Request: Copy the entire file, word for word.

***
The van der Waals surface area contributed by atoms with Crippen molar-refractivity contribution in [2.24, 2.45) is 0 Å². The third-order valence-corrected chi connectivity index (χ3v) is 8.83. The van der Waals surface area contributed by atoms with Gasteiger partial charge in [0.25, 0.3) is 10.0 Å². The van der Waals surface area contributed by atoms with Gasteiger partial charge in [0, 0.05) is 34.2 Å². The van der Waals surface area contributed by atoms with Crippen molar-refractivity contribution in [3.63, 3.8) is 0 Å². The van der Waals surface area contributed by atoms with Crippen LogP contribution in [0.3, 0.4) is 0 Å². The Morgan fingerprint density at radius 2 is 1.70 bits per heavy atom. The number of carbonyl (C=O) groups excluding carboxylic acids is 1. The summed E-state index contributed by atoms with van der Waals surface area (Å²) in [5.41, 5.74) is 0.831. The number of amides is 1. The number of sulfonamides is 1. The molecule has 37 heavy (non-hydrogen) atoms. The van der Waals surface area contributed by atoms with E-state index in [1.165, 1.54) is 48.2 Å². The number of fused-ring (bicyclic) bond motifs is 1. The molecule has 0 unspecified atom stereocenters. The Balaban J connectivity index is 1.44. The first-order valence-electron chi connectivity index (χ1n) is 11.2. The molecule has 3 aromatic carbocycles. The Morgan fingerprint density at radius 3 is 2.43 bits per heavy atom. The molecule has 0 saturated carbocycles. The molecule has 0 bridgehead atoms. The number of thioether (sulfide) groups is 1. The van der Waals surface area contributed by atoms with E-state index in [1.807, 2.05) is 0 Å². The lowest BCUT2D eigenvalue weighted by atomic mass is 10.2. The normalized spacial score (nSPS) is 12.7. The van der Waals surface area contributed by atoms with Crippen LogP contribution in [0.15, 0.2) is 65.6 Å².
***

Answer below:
The van der Waals surface area contributed by atoms with Crippen molar-refractivity contribution in [2.24, 2.45) is 0 Å². The third-order valence-corrected chi connectivity index (χ3v) is 8.83. The van der Waals surface area contributed by atoms with Gasteiger partial charge in [0.25, 0.3) is 10.0 Å². The van der Waals surface area contributed by atoms with Gasteiger partial charge in [0, 0.05) is 34.2 Å². The van der Waals surface area contributed by atoms with Crippen molar-refractivity contribution in [3.63, 3.8) is 0 Å². The van der Waals surface area contributed by atoms with Crippen LogP contribution in [0.3, 0.4) is 0 Å². The Morgan fingerprint density at radius 2 is 1.70 bits per heavy atom. The number of carbonyl (C=O) groups excluding carboxylic acids is 1. The summed E-state index contributed by atoms with van der Waals surface area (Å²) in [5.41, 5.74) is 0.831. The number of amides is 1. The number of sulfonamides is 1. The molecule has 37 heavy (non-hydrogen) atoms. The van der Waals surface area contributed by atoms with E-state index in [1.165, 1.54) is 48.2 Å². The number of fused-ring (bicyclic) bond motifs is 1. The molecule has 0 unspecified atom stereocenters. The Balaban J connectivity index is 1.44. The first-order valence-electron chi connectivity index (χ1n) is 11.2. The molecule has 3 aromatic carbocycles. The Morgan fingerprint density at radius 3 is 2.43 bits per heavy atom. The molecule has 0 saturated carbocycles. The molecule has 0 bridgehead atoms. The number of thioether (sulfide) groups is 1. The van der Waals surface area contributed by atoms with E-state index in [1.807, 2.05) is 0 Å². The lowest BCUT2D eigenvalue weighted by atomic mass is 10.2. The normalized spacial score (nSPS) is 12.7. The van der Waals surface area contributed by atoms with Crippen LogP contribution in [0.15, 0.2) is 65.6 Å².